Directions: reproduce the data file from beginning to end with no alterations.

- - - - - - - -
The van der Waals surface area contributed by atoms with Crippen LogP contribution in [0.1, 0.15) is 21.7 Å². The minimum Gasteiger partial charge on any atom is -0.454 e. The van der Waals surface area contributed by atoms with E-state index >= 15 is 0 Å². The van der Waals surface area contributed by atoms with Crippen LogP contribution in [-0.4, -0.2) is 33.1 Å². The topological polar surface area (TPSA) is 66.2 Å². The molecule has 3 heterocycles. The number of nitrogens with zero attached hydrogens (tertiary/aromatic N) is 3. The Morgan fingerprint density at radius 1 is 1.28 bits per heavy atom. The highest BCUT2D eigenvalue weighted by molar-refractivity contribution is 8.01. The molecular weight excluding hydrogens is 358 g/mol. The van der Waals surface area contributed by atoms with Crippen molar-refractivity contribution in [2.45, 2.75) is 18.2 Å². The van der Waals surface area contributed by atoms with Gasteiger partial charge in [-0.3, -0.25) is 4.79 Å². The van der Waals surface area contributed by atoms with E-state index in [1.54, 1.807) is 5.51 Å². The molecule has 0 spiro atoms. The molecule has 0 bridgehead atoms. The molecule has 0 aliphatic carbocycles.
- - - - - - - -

The van der Waals surface area contributed by atoms with Crippen LogP contribution in [0.1, 0.15) is 21.7 Å². The minimum Gasteiger partial charge on any atom is -0.454 e. The van der Waals surface area contributed by atoms with E-state index >= 15 is 0 Å². The van der Waals surface area contributed by atoms with Crippen LogP contribution in [-0.4, -0.2) is 33.1 Å². The topological polar surface area (TPSA) is 66.2 Å². The molecule has 3 heterocycles. The number of nitrogens with zero attached hydrogens (tertiary/aromatic N) is 3. The Morgan fingerprint density at radius 1 is 1.28 bits per heavy atom. The highest BCUT2D eigenvalue weighted by molar-refractivity contribution is 8.01. The molecular weight excluding hydrogens is 358 g/mol. The van der Waals surface area contributed by atoms with Crippen molar-refractivity contribution in [2.45, 2.75) is 18.2 Å². The van der Waals surface area contributed by atoms with Gasteiger partial charge in [-0.3, -0.25) is 4.79 Å². The van der Waals surface area contributed by atoms with E-state index in [1.54, 1.807) is 5.51 Å². The molecule has 0 spiro atoms. The molecule has 0 bridgehead atoms. The molecule has 0 aliphatic carbocycles.